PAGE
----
Next Avenue

July 8, 2020, 4:58 a.m. EDT

No, your kids don’t want your old stuff, but there actually are people who do

Selling 30 years-worth of couches, chairs, rugs, records and office equipment is very satisfying

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By Ilene Raymond Rush

There are people out there who will buy your stuff.

This article is reprinted by permission from .

When you downsize, your kids probably don’t want your stuff, but I’m here to tell you other people do. Lots of people, many of whom may need, and value, your stuff far more than you — or your kids.

Before the pandemic started, this truth was made clear to me when my husband and I downsized from our large suburban home to a smaller city townhouse and I faced the task of disposing of 30 years-worth of couches, chairs, rugs, records, office equipment, tables, dishes, kitchen goods and God knows what else.

Although I’m no Marie Kondo, for years I had prided myself on keeping a lid on accumulation, but once all our “valuables” were unloaded from the attic, basement and closets, I realized we had been kidding ourselves.

We were overwhelmed with stuff.

Our two grown sons quickly made it clear that they were not interested. At all. Not in the Persian carpet where they had learned to crawl, not in their great-grandmother’s gold rimmed china . Friends suggested donating the lot to a charity, but caught in a tight schedule between closing on our house and moving into our new one, we were unable to make a match.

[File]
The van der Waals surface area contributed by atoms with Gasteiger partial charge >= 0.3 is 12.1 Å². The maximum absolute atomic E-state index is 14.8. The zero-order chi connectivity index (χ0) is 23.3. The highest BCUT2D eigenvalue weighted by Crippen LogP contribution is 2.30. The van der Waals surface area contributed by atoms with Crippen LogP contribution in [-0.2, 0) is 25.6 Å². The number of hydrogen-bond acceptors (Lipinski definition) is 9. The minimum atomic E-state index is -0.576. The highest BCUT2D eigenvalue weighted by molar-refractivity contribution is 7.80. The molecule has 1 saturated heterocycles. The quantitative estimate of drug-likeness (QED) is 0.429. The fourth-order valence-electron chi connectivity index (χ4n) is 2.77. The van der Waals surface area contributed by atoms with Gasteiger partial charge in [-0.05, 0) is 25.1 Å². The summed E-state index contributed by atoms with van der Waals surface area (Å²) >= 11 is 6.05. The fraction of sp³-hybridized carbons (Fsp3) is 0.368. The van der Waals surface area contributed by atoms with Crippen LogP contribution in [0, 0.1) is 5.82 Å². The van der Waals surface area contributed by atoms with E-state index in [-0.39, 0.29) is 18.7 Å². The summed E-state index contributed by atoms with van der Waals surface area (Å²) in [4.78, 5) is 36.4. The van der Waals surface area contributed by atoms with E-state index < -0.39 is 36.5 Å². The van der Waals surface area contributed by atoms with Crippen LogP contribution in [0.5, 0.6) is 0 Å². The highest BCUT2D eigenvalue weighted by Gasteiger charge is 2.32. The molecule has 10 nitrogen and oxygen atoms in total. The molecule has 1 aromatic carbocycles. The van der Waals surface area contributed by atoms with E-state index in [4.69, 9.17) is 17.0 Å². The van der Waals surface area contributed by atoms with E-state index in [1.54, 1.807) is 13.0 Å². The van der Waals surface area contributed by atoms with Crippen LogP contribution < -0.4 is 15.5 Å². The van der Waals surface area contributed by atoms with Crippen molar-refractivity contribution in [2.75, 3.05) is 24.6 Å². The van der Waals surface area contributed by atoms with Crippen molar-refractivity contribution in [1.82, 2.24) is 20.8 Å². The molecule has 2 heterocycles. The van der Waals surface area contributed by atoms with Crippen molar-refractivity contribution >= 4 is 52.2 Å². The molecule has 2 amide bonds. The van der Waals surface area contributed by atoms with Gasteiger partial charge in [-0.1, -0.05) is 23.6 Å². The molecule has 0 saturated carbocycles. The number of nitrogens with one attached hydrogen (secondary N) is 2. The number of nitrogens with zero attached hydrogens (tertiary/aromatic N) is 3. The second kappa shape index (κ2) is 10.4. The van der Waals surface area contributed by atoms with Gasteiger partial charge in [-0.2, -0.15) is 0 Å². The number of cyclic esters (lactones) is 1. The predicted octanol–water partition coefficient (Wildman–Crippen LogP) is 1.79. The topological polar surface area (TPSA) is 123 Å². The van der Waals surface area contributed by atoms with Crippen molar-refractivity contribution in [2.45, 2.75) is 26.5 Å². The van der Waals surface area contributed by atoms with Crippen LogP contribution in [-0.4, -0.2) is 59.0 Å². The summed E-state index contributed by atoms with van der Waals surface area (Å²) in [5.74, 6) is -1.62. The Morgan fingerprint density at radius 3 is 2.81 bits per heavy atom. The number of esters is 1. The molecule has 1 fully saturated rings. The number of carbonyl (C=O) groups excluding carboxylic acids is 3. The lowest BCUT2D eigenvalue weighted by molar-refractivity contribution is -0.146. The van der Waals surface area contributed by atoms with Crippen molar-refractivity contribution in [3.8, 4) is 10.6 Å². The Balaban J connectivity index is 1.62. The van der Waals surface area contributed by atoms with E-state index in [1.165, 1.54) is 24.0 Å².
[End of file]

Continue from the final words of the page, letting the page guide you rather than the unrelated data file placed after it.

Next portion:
With few other options, I decided to take my chances selling online.

A mix of regret and enthusiasm

Phone in hand, I circled the house on a Tuesday morning taking pictures of the gold couches the kids had once wrestled upon, the dining room and kitchen tables where we had eaten numerous friend and family dinners and the chairs where we had discussed everything from college debt to the deaths of our parents.

Armed with measurements and photos, I started to post.

Five minutes later, the first response arrived: A furniture dealer in Pottstown, Pa. who wanted to drive down to see our dining room set. Followed by an excited woman who “needed” our purple chaise to complete her newly redecorated bedroom. I explained that our long-gone mini Schnauzer had chewed on one arm that was now concealed by a pillow, but she still wanted to look.

In rapid order, my DMs (direct messages) were full — people interested in a small turquoise vanity, a steel lamp, a walnut table. Everything.

Did I experience a regret as I waited for the first customer to arrive? Yes. Did I wish that the great-grandmother’s china might be passed down to a future grandchild? Yes, and yes again. But I reminded myself that with our limited storage space, that wasn’t an option.

And when the first buyers arrived, their enthusiasm quelled some of those emotions.

See: Poshmark, eBay and Buffalo Exchange are cleaning up thanks to Marie Kondo

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